Tuesday, 7 December 2010

On e-cigs, snus and harm reduction

I've got an article up at Spiked today on the subject of the possible prohibition of e-cigarettes. With the exception of The Independent, the British media have ignored today's study in Tobacco Control which recommends taking e-cigarettes off the market while their safety is tested (and if you think they'll ever come back on the market, I have some magic beans you might be interested in). This being Tobacco Control, the study isn't available online, but I describe the main findings—which are few—in the article. Michael Siegel also discussed it on his blog yesterday.

The simple truth is that not one death has been attributed to the use or misuse of e-cigarettes since they appeared in 2004. Niche product though it may be, this is a sufficient length of time for any action against it now to be viewed as reactionary rather than precautionary. In the same six years, some stop-smoking drugs have been shown to have killed many people, and of course several million more have had their lives cut short as a result of cigarette smoking. And yet it is the e-cigarette that faces the chop.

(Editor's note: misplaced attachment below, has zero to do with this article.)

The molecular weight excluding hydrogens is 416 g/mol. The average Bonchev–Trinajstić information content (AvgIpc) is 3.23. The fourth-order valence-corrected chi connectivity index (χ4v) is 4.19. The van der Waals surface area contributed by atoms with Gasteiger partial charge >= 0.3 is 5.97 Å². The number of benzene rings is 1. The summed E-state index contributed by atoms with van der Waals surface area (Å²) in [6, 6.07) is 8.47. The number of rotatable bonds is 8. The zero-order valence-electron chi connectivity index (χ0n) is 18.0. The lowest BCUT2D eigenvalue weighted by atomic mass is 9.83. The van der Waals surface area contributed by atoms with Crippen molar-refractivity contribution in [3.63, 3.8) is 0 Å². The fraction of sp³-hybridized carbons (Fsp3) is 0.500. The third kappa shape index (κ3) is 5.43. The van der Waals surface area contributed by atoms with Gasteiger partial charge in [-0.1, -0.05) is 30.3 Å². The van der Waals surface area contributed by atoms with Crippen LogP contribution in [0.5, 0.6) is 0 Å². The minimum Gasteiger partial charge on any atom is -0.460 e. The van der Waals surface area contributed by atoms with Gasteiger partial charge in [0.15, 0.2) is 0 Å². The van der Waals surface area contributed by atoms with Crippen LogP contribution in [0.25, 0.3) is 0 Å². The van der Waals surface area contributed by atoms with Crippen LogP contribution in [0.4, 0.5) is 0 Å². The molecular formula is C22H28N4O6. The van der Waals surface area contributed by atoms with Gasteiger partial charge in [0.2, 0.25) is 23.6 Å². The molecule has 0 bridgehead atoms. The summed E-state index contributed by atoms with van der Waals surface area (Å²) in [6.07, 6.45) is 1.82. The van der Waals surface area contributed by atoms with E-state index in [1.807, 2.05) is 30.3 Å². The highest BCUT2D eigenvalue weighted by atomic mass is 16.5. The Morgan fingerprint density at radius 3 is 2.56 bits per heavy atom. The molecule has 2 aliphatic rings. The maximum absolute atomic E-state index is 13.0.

Do have a read...


Randall said...

Also on the same subject (in french) : Cigarette électronique, tabac oral et science des machines à sous
Unairneuf.org, 13.10.2010

westcoast2 said...

Interesting article, nice characterization of a certain professor.

You mention that Canada and Australia have banned e-cigs. This depends on what an e-cig is.

In Canada, I believe, it is ok to sell an e-cig as long as the cart does not contain nicotine. If an e-cig has zero nic is it still an electro-fag?

So what do they do in the case of zero nic e-cigs (PVs)? How do you ban Atomizers, Carts, Batteries?

Also, I think the wording of the 2006 health act was aimed at 'lit' and capable of 'being smoked' because of things such as Asthma inhalers which it was feared could have been caught up in the smoking ban. So unless they change the definition of 'smoking' this could also be an issue.

So it would seem that ejuice or carts containing nicotine could possibly be targetted, hence the MHRA approach. Even this approach is tricky as there are, as you point out, already regulations on nicotine and packaging that reputable e-cig manufacturers follow.

Anonymous said...

Great article for Spiked.

Christopher Snowdon said...

Thanks for sharing a great informative article. You mention that Canada and Australia have banned e-cigs. may I know why? exclusive e cig